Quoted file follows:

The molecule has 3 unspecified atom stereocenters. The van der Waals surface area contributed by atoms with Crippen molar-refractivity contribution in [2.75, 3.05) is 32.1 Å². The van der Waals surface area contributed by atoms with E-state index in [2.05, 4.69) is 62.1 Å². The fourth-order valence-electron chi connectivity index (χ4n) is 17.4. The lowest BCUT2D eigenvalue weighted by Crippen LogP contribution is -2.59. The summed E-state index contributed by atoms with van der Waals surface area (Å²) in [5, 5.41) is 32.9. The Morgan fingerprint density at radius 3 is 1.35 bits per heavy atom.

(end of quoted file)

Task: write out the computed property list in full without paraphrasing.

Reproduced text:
The molecule has 3 unspecified atom stereocenters. The van der Waals surface area contributed by atoms with Crippen molar-refractivity contribution in [2.75, 3.05) is 32.1 Å². The van der Waals surface area contributed by atoms with E-state index in [2.05, 4.69) is 62.1 Å². The fourth-order valence-electron chi connectivity index (χ4n) is 17.4. The lowest BCUT2D eigenvalue weighted by Crippen LogP contribution is -2.59. The summed E-state index contributed by atoms with van der Waals surface area (Å²) in [5, 5.41) is 32.9. The Morgan fingerprint density at radius 3 is 1.35 bits per heavy atom.